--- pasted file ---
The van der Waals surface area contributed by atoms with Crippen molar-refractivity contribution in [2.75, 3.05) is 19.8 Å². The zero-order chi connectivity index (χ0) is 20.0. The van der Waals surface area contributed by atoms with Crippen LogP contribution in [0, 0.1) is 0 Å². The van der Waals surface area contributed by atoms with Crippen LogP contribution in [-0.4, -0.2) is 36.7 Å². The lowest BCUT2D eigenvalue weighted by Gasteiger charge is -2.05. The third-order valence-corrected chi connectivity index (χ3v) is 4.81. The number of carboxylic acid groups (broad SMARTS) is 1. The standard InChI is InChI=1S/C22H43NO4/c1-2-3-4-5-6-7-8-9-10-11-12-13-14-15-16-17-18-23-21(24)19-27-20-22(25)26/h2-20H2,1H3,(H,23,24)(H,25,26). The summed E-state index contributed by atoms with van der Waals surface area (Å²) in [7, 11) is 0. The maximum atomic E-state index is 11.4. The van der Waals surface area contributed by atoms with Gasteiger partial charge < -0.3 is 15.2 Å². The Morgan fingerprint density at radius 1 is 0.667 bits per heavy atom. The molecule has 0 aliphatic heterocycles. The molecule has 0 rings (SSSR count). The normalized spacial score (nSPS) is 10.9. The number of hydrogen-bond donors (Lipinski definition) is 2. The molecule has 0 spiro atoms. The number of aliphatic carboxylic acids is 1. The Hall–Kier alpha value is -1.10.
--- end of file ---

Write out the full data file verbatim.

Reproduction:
The van der Waals surface area contributed by atoms with Crippen molar-refractivity contribution in [2.75, 3.05) is 19.8 Å². The zero-order chi connectivity index (χ0) is 20.0. The van der Waals surface area contributed by atoms with Crippen LogP contribution in [0, 0.1) is 0 Å². The van der Waals surface area contributed by atoms with Crippen LogP contribution in [-0.4, -0.2) is 36.7 Å². The lowest BCUT2D eigenvalue weighted by Gasteiger charge is -2.05. The third-order valence-corrected chi connectivity index (χ3v) is 4.81. The number of carboxylic acid groups (broad SMARTS) is 1. The standard InChI is InChI=1S/C22H43NO4/c1-2-3-4-5-6-7-8-9-10-11-12-13-14-15-16-17-18-23-21(24)19-27-20-22(25)26/h2-20H2,1H3,(H,23,24)(H,25,26). The summed E-state index contributed by atoms with van der Waals surface area (Å²) in [7, 11) is 0. The maximum atomic E-state index is 11.4. The van der Waals surface area contributed by atoms with Gasteiger partial charge < -0.3 is 15.2 Å². The Morgan fingerprint density at radius 1 is 0.667 bits per heavy atom. The molecule has 0 aliphatic heterocycles. The molecule has 0 rings (SSSR count). The normalized spacial score (nSPS) is 10.9. The number of hydrogen-bond donors (Lipinski definition) is 2. The molecule has 0 spiro atoms. The number of aliphatic carboxylic acids is 1. The Hall–Kier alpha value is -1.10.